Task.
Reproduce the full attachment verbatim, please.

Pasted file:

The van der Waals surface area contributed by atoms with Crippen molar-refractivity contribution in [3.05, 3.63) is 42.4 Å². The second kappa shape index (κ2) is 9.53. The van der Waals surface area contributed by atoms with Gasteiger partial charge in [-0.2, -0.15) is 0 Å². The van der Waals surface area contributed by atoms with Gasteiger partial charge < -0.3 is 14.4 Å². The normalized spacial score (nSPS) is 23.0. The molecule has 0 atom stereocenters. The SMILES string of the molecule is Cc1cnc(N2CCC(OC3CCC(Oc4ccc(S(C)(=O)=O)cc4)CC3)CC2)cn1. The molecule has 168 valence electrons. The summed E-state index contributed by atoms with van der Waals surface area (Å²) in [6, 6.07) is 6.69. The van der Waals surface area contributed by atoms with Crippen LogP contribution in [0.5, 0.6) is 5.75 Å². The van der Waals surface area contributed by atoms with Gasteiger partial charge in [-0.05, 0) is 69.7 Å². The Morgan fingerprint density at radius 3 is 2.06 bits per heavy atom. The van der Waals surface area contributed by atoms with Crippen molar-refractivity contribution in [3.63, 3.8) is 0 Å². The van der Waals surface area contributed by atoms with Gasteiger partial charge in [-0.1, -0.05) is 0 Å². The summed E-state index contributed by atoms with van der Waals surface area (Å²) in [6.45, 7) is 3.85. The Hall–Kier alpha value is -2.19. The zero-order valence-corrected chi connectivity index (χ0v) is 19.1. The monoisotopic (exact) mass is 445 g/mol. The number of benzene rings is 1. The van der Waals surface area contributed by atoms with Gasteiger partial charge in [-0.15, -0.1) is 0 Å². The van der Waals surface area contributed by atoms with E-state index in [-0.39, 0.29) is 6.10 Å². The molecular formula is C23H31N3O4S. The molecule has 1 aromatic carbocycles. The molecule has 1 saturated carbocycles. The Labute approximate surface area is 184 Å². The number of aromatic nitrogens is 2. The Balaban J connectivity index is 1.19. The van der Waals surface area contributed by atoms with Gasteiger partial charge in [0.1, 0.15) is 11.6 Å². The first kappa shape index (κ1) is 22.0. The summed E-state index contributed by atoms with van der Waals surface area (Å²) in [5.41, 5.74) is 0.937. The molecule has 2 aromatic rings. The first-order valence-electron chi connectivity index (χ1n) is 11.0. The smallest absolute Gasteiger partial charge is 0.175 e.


The van der Waals surface area contributed by atoms with Crippen molar-refractivity contribution in [3.05, 3.63) is 42.4 Å². The second kappa shape index (κ2) is 9.53. The van der Waals surface area contributed by atoms with Gasteiger partial charge in [-0.2, -0.15) is 0 Å². The van der Waals surface area contributed by atoms with Gasteiger partial charge < -0.3 is 14.4 Å². The normalized spacial score (nSPS) is 23.0. The molecule has 0 atom stereocenters. The SMILES string of the molecule is Cc1cnc(N2CCC(OC3CCC(Oc4ccc(S(C)(=O)=O)cc4)CC3)CC2)cn1. The molecule has 168 valence electrons. The summed E-state index contributed by atoms with van der Waals surface area (Å²) in [6, 6.07) is 6.69. The van der Waals surface area contributed by atoms with Crippen LogP contribution in [0.5, 0.6) is 5.75 Å². The van der Waals surface area contributed by atoms with Gasteiger partial charge in [-0.05, 0) is 69.7 Å². The Morgan fingerprint density at radius 3 is 2.06 bits per heavy atom. The van der Waals surface area contributed by atoms with Crippen molar-refractivity contribution in [3.63, 3.8) is 0 Å². The van der Waals surface area contributed by atoms with Gasteiger partial charge in [-0.1, -0.05) is 0 Å². The summed E-state index contributed by atoms with van der Waals surface area (Å²) in [6.45, 7) is 3.85. The Hall–Kier alpha value is -2.19. The zero-order valence-corrected chi connectivity index (χ0v) is 19.1. The monoisotopic (exact) mass is 445 g/mol. The number of benzene rings is 1. The van der Waals surface area contributed by atoms with Gasteiger partial charge in [-0.15, -0.1) is 0 Å². The van der Waals surface area contributed by atoms with E-state index in [-0.39, 0.29) is 6.10 Å². The molecular formula is C23H31N3O4S. The molecule has 1 aromatic carbocycles. The molecule has 1 saturated carbocycles. The Labute approximate surface area is 184 Å². The number of aromatic nitrogens is 2. The Balaban J connectivity index is 1.19. The van der Waals surface area contributed by atoms with Gasteiger partial charge in [0.1, 0.15) is 11.6 Å². The first kappa shape index (κ1) is 22.0. The summed E-state index contributed by atoms with van der Waals surface area (Å²) in [5.41, 5.74) is 0.937. The molecule has 2 aromatic rings. The first-order valence-electron chi connectivity index (χ1n) is 11.0. The smallest absolute Gasteiger partial charge is 0.175 e.